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Much has been written about the neoliberal aestheticization of cities and its role in fostering consumption not just in, but also of, urban space. However, at a time when the pursuit of aesthetic experiences has become increasingly common, its exclusive association with privileged urban groups needs to be revisited. Drawing on ethnographic research conducted in the Bisagno Valley, a postindustrial periphery of Genoa, Italy, this paper explores how forms of resistance to redevelopment may challenge a dominant distribution of the sensible condemning postindustrial peripheries to the ruinations of redevelopment. Valley activists, it suggests, seek to subvert the categorization of peripheries as non-places by promoting ways of sensing and making sense of urban space that, while deeply intimate, are also consistent with neoliberal aesthetics. By recasting their neighborhood as meaningful and worth protecting, activists reclaim a role as heritage consumers that may allow them to participate in conversations about its future.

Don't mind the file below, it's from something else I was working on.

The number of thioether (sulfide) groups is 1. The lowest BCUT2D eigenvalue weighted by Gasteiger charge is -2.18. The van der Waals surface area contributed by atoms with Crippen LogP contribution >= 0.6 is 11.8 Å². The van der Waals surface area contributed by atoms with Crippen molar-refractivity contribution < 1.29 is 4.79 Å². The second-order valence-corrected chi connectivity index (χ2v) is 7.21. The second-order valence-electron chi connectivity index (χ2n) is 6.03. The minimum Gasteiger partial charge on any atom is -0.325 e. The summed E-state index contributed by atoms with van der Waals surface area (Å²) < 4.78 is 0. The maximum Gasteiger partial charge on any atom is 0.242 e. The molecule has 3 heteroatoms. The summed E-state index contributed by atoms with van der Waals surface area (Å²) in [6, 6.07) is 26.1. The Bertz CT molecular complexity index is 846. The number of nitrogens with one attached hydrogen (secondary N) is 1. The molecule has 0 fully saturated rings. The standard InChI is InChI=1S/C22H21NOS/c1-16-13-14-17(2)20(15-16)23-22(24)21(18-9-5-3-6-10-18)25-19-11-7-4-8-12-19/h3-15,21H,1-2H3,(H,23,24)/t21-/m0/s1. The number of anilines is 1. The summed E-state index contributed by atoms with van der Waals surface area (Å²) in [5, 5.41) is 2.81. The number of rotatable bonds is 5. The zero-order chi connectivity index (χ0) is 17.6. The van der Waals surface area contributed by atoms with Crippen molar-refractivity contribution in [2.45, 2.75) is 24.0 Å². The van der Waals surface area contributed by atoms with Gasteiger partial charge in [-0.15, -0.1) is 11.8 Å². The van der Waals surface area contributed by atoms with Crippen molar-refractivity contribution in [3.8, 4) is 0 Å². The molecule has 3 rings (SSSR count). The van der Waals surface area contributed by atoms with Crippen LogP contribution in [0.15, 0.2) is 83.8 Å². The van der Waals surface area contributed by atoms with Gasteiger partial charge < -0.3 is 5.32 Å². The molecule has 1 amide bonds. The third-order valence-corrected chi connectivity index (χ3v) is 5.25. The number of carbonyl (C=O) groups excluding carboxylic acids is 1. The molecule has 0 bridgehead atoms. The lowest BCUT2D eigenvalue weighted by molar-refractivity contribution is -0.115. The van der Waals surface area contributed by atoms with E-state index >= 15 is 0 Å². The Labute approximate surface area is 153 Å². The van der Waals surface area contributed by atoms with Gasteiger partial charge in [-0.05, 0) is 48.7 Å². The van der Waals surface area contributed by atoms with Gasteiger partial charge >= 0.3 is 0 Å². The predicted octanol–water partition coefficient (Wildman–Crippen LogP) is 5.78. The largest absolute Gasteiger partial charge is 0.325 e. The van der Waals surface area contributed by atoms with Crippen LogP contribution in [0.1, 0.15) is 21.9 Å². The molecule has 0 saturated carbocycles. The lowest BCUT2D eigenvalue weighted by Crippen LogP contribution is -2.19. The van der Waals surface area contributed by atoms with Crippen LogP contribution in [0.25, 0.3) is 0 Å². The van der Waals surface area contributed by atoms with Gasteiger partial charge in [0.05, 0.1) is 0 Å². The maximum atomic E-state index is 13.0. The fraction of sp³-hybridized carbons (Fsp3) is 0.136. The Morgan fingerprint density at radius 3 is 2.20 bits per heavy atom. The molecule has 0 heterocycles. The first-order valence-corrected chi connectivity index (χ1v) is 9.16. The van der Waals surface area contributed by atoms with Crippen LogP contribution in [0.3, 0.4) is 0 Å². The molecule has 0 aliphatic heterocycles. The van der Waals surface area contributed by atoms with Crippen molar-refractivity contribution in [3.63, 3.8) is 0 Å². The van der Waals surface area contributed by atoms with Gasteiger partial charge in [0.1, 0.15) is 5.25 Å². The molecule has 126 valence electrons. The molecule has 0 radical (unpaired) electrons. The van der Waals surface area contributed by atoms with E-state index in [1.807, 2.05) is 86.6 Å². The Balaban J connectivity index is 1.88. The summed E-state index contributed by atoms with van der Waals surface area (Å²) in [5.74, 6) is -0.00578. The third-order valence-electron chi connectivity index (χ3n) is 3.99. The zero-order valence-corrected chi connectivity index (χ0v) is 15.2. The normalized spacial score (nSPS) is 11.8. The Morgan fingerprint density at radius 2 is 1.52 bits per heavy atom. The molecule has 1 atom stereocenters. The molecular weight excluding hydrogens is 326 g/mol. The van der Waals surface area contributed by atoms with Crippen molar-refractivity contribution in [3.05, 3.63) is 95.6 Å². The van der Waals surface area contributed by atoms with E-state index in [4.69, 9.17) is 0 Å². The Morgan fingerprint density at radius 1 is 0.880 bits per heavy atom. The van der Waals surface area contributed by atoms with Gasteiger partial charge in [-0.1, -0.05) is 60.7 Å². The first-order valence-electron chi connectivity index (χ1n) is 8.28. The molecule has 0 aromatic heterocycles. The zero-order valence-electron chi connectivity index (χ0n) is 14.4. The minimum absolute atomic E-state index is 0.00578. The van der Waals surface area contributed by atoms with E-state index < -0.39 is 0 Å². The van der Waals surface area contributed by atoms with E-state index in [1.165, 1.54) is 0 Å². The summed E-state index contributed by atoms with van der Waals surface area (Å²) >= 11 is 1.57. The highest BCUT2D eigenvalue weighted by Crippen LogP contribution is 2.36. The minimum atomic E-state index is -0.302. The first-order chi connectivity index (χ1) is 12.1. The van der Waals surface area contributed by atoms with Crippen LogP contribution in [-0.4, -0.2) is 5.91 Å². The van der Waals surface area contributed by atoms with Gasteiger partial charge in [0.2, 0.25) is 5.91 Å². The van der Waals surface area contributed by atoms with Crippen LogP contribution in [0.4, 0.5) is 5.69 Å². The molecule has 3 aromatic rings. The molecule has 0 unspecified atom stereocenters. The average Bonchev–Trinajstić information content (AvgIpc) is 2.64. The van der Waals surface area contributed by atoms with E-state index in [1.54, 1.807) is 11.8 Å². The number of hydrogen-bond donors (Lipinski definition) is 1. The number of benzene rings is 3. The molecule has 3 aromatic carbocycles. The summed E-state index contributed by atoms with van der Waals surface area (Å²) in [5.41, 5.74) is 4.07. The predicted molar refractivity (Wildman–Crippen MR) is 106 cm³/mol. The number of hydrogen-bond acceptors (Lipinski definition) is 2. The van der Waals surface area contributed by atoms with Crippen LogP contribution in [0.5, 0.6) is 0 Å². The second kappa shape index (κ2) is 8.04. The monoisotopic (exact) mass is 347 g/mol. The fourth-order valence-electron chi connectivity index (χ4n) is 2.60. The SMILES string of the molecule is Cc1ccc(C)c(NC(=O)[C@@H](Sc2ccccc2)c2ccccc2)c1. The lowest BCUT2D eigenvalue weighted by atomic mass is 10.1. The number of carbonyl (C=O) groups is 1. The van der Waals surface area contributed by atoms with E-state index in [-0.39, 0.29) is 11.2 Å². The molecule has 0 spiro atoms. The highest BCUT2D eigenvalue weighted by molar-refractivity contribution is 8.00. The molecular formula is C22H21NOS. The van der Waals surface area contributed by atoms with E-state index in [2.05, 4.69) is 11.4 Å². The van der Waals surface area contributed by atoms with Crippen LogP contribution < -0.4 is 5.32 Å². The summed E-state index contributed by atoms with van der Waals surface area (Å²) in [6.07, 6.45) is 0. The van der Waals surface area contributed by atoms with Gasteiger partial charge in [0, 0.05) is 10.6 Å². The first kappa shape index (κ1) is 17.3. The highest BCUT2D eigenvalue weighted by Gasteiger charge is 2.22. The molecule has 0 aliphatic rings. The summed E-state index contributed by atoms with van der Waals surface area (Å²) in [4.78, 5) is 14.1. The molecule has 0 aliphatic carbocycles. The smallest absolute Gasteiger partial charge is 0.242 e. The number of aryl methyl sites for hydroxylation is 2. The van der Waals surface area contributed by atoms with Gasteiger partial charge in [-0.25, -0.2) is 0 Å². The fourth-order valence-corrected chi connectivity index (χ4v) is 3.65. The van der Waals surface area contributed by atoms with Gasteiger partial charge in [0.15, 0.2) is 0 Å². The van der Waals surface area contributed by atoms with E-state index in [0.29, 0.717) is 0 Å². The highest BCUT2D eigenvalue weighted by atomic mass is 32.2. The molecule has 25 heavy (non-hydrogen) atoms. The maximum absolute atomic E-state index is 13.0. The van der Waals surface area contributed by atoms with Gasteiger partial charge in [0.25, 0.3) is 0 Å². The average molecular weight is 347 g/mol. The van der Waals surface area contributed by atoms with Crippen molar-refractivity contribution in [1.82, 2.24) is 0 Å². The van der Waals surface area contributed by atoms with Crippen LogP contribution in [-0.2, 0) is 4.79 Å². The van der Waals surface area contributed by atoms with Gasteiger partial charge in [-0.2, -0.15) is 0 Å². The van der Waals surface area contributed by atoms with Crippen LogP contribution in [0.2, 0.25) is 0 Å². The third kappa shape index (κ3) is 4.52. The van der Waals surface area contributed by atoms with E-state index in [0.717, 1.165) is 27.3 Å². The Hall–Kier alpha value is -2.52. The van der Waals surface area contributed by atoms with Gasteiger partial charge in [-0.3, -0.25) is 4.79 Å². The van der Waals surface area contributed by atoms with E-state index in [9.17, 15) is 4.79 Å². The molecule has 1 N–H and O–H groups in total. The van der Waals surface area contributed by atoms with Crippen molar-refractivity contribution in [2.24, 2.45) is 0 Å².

Author accepted manuscript version of an article published in:

Guano, E. (2020). Neoliberal Aesthetics and the Struggle against Redevelopment in an Italian Postindustrial Periphery. Space and Culture.

(c) Sage Publications

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